The Knicks are bad. They are 12-26 this year, and 101-183 since the start of the 2004-05 season. That was the first full season that Hall of Famer Isiah Thomas was in charge of the team, having been hired in December, 2003.
When Larry Bird returned to Indiana as the President of Basketball Operations after the 2002-2003 season, his first action was to fire Isiah Thomas. Thomas was widely criticized for his inability to advance past the first round of the playoffs, despite a strong core of promising young talents like Ron Artest, Al Harrington, Jamaal Tinsley, and Brad Miller.
For some reason, Knicks owner James Dolan found it wise to quickly take on Thomas and give him control of the most valuable basketball franchise in America.
NFL coaching great Bill Parcells vows to only draft players with “passion” and who play for the love of the game, a standard Isiah Thomas seemingly doesn’t strive for. Isiah’s moves have appeared more impulsive than calculated.
He ensured the Knicks wouldn’t win a championship anytime soon when he brought perennial loser Stephon Marbury back to Gotham, and then traded away the team’s foreseeable future by bringing in overweight and under-effort big man Eddy Curry.
I was at the Garden the other night to watch the middle of the team’s current season-best, three game win streak vs. the Wizards. It was the first game I had seen live all season and I was excited to see just how bad the Knicks were, and was thrilled to join the nightly “Fire Isiah” chant.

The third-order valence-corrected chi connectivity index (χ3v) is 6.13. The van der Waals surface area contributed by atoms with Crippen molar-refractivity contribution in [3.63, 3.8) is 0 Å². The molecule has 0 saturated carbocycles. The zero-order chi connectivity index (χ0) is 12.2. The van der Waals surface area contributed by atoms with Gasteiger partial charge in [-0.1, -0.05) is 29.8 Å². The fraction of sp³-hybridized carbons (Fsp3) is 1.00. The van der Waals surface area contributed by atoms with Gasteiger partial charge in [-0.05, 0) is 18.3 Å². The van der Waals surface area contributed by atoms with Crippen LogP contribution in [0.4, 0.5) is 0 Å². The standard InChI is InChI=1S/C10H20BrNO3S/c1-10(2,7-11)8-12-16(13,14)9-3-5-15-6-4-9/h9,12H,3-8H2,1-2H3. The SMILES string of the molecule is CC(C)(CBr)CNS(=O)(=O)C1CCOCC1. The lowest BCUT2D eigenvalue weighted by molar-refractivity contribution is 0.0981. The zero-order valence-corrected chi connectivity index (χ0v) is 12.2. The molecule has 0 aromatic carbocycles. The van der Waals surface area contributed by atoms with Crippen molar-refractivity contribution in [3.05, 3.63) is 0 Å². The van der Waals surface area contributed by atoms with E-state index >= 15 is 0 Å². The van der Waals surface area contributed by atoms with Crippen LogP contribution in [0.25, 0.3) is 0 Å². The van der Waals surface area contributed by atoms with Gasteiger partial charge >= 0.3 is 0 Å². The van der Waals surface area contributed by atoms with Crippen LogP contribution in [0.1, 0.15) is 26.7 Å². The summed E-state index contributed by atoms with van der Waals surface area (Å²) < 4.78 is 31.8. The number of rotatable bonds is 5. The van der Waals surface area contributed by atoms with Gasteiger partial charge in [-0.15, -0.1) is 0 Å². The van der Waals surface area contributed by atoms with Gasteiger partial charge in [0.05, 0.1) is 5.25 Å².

The Knicks controlled the game throughout and beat a clearly exhausted Washington team who had just come off a weekend of beating Boston twice. The "Fire Isiah" chants never came, with the crowd's energy more directed to cheering for Giants Brandon Jacobs, R.W. McQuarters and James Butler, who all were sitting courtside.
Starbury sat on the bench with a boot on his foot and was booed the only time he was shown on the big screen. Eddy Curry appeared to struggle getting up and down the court, and often seemed to be a liability both on defense and on the boards.
He played just 25 minutes, managing only seven shots and three rebounds. David Lee, one of the few players on the Knicks roster who the Big Tuna would probably approve of, in 24 minutes managed seven rebounds and appears to give far more effort than Curry.
I watched a kid stand by the Knicks' tunnel at halftime trying to get autographs from players as they returned to the court. First out were Nate Robinson, David Lee, and Renaldo Balkman, who all politely agreed to sign the autograph.
Eddy Curry then appeared from the tunnel and marched his way towards the court. I watched with excitement, hoping Eddy would exacerbate my already low opinion of him and blow the kid off. The 6'11" big man didn’t flinch as he ignored the kid and walked right on by.
With the stars of last season’s team, Curry and Marbury, on the bench, the Knicks young guys–and Zach Randolph, who gives similar effort to Curry but has far more talent–outplayed a worn-out Wizards squad.
New York definitely has some skilled players with youngsters Robinson, Lee, and Balkman nicely complimenting one of the best pure scorers in the east, Jamal Crawford. He scored 29 points on the night, on 11-19 shooting, while Robinson and Balkman both contributed greatly off the bench. Nate had 14 points and 8 dimes, while Balkman added 9 rebounds to go with some nice fast-break finishes.
Knicks fans should enjoy this winning streak, because there won’t be many like it. The poison that is keeping NY at the pits of the league is at its core. Thomas put together a terrible mixture of talent, with some guys who simply don’t seem to play with a genuine love of the game.
If New York wants to ascend to the top, like Boston was quickly able to do this season, James Dolan must remove the reason for the team’s fall from grace.
He must fire Isiah.
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